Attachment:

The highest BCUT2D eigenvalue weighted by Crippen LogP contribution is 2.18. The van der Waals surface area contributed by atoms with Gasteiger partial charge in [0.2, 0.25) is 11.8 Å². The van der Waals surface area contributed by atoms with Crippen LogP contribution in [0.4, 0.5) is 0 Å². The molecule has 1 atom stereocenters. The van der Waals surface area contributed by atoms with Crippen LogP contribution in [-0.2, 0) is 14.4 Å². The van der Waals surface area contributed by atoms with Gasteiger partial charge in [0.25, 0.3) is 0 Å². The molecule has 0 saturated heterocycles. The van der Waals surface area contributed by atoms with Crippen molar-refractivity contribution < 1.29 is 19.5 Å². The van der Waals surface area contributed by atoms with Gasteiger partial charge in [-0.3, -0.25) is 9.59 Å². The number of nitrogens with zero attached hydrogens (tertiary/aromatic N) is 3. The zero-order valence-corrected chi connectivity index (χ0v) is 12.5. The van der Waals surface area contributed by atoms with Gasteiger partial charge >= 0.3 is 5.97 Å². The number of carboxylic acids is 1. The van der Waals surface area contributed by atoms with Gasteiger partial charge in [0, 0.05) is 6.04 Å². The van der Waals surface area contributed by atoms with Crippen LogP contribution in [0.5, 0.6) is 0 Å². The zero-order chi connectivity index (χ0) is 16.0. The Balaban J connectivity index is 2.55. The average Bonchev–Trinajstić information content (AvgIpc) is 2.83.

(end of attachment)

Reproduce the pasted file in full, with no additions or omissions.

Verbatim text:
The highest BCUT2D eigenvalue weighted by Crippen LogP contribution is 2.18. The van der Waals surface area contributed by atoms with Gasteiger partial charge in [0.2, 0.25) is 11.8 Å². The van der Waals surface area contributed by atoms with Crippen LogP contribution in [0.4, 0.5) is 0 Å². The molecule has 1 atom stereocenters. The van der Waals surface area contributed by atoms with Crippen LogP contribution in [-0.2, 0) is 14.4 Å². The van der Waals surface area contributed by atoms with Gasteiger partial charge in [0.25, 0.3) is 0 Å². The molecule has 0 saturated heterocycles. The van der Waals surface area contributed by atoms with Crippen molar-refractivity contribution < 1.29 is 19.5 Å². The van der Waals surface area contributed by atoms with Gasteiger partial charge in [-0.3, -0.25) is 9.59 Å². The number of nitrogens with zero attached hydrogens (tertiary/aromatic N) is 3. The zero-order valence-corrected chi connectivity index (χ0v) is 12.5. The van der Waals surface area contributed by atoms with Gasteiger partial charge >= 0.3 is 5.97 Å². The number of carboxylic acids is 1. The van der Waals surface area contributed by atoms with Gasteiger partial charge in [0, 0.05) is 6.04 Å². The van der Waals surface area contributed by atoms with Crippen LogP contribution in [0.5, 0.6) is 0 Å². The zero-order chi connectivity index (χ0) is 16.0. The Balaban J connectivity index is 2.55. The average Bonchev–Trinajstić information content (AvgIpc) is 2.83.